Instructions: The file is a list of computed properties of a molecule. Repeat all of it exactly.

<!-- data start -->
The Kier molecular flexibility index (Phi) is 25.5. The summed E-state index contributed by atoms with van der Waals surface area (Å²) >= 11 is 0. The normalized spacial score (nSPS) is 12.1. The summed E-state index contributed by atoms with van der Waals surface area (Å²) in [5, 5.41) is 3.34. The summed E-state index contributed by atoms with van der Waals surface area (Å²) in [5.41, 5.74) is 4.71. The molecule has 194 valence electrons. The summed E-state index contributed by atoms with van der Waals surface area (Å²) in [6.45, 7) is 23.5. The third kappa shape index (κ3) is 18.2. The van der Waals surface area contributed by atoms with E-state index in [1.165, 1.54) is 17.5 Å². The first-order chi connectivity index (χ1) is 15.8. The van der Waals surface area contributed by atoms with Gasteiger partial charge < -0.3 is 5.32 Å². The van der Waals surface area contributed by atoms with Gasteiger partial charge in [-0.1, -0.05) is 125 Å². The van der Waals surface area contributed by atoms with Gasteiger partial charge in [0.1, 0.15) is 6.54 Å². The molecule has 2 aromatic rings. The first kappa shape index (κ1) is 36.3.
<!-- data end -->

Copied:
The Kier molecular flexibility index (Phi) is 25.5. The summed E-state index contributed by atoms with van der Waals surface area (Å²) >= 11 is 0. The normalized spacial score (nSPS) is 12.1. The summed E-state index contributed by atoms with van der Waals surface area (Å²) in [5, 5.41) is 3.34. The summed E-state index contributed by atoms with van der Waals surface area (Å²) in [5.41, 5.74) is 4.71. The molecule has 194 valence electrons. The summed E-state index contributed by atoms with van der Waals surface area (Å²) in [6.45, 7) is 23.5. The third kappa shape index (κ3) is 18.2. The van der Waals surface area contributed by atoms with E-state index in [1.165, 1.54) is 17.5 Å². The first-order chi connectivity index (χ1) is 15.8. The van der Waals surface area contributed by atoms with Gasteiger partial charge < -0.3 is 5.32 Å². The van der Waals surface area contributed by atoms with Gasteiger partial charge in [-0.1, -0.05) is 125 Å². The van der Waals surface area contributed by atoms with Gasteiger partial charge in [0.1, 0.15) is 6.54 Å². The molecule has 2 aromatic rings. The first kappa shape index (κ1) is 36.3.